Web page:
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LEO XIII. PRESIDING AT A PHILOSOPHICAL…

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LEO XIII. PRESIDING AT A PHILO- SOPHICAL DISPUTATION. We extract the Times of Monday, descriptive of a disputation by students in the presence of the Pope A noteworthy scene was enacted in the Vatican a few days ago, w^ich still more fully reveai8 tbe means by which Leo. XIli. to restore, not only the ecclesiastical, Out, it he can, also the temporal glories of the Papacy, It is evident that from the very beginning of his reign he formed the determination of doing all in his elevate the Roman hierarchy and priesthood to the highest practicable standard of morality and learning, and to surround the Pontifical throne with emment men. In his first Encyclical he told the Episcopate how much it behoved the clergy to show themselves shining examples of piety and learning before all men, and he has repeated the same charge more than once. In creating his first batch of cardinals he has chosen from among the men most noted for the qualities and attainment he had com- mended, and a day or two ago he gathered about him in the Vatican a number of the most distinguished students in the various colleges, and, sitting in the library, presided at a disputation on philosophy, and rewarded the disputants with gold and silver medals- not the mere objects of devotion generally bestowed by Popes, but medals having for their meaning the reward of merit only. No such scene has been wit- nessed in the Vatican for many long years, and, as described to me by one who was present, it somewhat recalls the days when a former Leo was the oentre of the talent and genius of his day. The Grand Hall of the Vatican Librazy, where the greater treasures are kept, is, as most people know, divided along the length by massive pilasters, which support the vaulted ceiling. Between these crimson silk curtains were drawn, and ethers hung across at about two-thirds the length, forming a room in size like the Hall of the Consistory. At one end the Pope, wearing his white dress, sat on the throne, which was raised on its dais; around him stood the personages and officials of the Pontifical Court. At right angles from the throne, on the right and the left, two rows of arm-chairs were occupied by the car- dinals. Behind them sat the bishops and other dignitaries, the rectors, vice-rectors, and professors of the different colleges, and other learned men while at the further end, facing the Pope, a series of benches had been arranged, on which sat a number of students. There were four from each college, and, of course, those four who had most distinguished themselves in their studies. In the space within, at each of the further corners from the throne, tables were diagonally placed for the upholder and impugner of the theses pro- posed. The students chosen for this honourable task and who have thus placed their feet on the first rung of the ladder to ecclesiastical distinction were Giuseppe Baroni and Giovanni Genocchi, of the Pontifical Pian Seminary; Francesco Brambilla, of the Cesaroli College; and Omero Monteeperelli, of the Pamphily Col!er»- in the Roman Seminary. Lots were drawn as to W ich, should develope the theses given and which should combat the arguments used, the subjects being two in metaphysics: Idece innatce non sunt admittendce and Dantur idece universalis et habent fundamentum in re and two in ethics Philosophica ratione demonstratur objectum humance felicitatis in Deo esse collocandum," and Existet lex ceterna ordinem naturalem servari jubens, perturbari vetans, per lumen rationis hominibw participata." Much ability was, I am told, displayed by the young disputants, and after each had silenced his antagonist, he had to combat further against such objections and subtleties as any of the prelates or professors present were inclined to raise and among those who put the students to this further and more crucial test were Don Ermete Binzecher, professor of canon law; Don Francesco Segna, professor of dogmatic theology; Monsignor Patacci, Bishop of Troade in partibus; and Monsignor Gabriele Boccali, recently of Perugia, but now newly attached to the Pontifical household. The Pope himself took no direct part in the discus- sion, but at its conclusion—it lasted three hours-he rose and made a short discourse. He expressed his satisfaction with what he had heard, and hoped that the theological disputation to be held in the same manner at the end of the month might be equally praiseworthy. It was his intention, he said, to hold these trials of ability each year, in order to encourage the students in their studies and stimulate them to greater exertions for the glory of the Church and the gqod of mankind; and he further purposed to have similar competitions in canon law and in Greek, Latin, and Italian literature; and with that he gave the medals I have mentioned and his benediction.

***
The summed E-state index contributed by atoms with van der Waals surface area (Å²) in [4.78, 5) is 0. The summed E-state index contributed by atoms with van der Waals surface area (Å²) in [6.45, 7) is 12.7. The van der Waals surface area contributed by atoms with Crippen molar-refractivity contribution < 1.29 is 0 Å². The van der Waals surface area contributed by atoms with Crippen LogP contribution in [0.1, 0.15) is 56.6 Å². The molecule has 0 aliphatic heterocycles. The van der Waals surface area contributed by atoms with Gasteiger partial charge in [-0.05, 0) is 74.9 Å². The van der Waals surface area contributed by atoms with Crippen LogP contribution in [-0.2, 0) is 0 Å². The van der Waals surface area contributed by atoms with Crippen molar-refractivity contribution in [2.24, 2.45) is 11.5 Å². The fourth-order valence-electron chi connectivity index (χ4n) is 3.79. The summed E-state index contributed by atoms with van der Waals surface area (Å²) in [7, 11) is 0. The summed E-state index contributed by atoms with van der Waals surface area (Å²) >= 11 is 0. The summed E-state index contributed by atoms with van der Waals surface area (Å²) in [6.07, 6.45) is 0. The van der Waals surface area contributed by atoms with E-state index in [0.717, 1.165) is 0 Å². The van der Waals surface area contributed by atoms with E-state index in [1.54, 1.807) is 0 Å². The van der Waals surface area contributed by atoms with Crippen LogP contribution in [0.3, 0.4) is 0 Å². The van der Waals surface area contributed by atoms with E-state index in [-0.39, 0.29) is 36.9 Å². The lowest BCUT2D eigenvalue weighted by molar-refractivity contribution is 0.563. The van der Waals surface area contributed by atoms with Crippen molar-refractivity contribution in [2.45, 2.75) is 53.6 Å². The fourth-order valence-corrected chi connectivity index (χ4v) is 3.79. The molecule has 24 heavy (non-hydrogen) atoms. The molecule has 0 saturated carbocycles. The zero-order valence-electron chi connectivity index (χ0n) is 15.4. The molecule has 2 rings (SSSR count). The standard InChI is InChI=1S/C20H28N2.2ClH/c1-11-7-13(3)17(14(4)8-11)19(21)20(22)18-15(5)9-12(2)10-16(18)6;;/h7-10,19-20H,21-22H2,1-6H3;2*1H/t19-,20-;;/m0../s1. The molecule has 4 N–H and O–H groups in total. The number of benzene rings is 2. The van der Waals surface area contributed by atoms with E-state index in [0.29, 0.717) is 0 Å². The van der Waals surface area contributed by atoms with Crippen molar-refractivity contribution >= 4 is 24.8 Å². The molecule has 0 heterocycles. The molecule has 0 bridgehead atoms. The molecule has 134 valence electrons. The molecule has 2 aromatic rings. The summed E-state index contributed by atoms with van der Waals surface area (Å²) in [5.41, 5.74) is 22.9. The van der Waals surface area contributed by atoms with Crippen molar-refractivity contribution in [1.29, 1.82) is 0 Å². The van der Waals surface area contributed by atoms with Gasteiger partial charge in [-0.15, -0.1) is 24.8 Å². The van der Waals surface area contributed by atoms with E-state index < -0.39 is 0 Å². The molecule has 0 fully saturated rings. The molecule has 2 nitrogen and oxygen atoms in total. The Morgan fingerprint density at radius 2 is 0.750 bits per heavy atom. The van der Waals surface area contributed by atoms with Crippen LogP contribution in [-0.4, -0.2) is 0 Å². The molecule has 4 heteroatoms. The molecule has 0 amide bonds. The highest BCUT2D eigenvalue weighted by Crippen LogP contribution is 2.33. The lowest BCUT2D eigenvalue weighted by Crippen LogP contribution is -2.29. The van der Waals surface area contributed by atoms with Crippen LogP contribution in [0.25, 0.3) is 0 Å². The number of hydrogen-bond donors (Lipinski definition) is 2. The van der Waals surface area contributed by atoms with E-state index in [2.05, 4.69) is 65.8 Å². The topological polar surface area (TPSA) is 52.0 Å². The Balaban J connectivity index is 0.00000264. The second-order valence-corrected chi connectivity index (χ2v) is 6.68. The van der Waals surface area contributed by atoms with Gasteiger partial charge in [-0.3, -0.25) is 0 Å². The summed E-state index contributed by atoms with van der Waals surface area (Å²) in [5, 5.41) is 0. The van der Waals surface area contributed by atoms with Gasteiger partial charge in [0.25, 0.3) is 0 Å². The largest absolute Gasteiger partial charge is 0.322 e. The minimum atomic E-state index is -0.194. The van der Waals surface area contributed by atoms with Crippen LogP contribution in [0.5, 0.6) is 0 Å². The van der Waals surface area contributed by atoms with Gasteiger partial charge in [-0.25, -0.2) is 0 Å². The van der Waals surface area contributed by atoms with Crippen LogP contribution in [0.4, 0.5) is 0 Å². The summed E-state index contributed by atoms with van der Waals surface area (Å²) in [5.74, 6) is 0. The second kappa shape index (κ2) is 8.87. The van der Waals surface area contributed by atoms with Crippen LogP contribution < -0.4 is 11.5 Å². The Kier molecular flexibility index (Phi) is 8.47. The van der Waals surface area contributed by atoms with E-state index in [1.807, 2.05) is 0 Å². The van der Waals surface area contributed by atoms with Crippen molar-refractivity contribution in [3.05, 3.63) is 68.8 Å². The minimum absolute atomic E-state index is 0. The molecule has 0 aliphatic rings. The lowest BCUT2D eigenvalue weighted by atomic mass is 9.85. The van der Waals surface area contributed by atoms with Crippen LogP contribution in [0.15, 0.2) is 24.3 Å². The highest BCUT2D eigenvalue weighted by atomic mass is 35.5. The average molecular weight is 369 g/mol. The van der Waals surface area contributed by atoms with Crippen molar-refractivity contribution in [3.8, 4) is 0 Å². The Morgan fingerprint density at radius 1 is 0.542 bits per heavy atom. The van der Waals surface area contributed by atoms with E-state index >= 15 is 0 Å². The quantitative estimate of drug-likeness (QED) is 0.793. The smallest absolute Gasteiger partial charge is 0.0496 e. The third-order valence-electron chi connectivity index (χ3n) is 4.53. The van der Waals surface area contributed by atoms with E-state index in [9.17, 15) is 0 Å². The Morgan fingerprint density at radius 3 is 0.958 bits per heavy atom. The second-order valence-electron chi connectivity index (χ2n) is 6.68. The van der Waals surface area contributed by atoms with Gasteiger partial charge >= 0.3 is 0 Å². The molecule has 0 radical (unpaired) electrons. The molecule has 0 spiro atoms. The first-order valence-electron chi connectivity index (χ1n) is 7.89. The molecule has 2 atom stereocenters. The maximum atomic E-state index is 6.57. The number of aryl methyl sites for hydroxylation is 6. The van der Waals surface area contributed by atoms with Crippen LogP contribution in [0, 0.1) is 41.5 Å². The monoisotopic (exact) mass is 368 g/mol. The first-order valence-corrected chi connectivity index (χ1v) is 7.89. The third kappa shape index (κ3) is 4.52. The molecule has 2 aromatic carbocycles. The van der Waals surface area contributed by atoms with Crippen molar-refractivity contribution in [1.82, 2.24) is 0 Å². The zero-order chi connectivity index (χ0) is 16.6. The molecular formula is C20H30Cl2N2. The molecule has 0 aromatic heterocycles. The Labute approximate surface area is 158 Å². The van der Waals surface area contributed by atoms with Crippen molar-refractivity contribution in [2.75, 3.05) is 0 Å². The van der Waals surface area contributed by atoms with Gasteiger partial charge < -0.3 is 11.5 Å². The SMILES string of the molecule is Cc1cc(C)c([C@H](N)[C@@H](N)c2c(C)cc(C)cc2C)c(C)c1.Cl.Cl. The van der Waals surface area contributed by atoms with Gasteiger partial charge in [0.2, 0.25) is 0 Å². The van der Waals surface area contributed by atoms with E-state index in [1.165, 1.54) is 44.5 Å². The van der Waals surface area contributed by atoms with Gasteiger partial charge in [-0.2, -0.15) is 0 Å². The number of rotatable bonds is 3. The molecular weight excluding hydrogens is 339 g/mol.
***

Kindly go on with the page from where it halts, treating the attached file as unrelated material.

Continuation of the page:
THE LATE WILLIAM LLOYD GARRISON.

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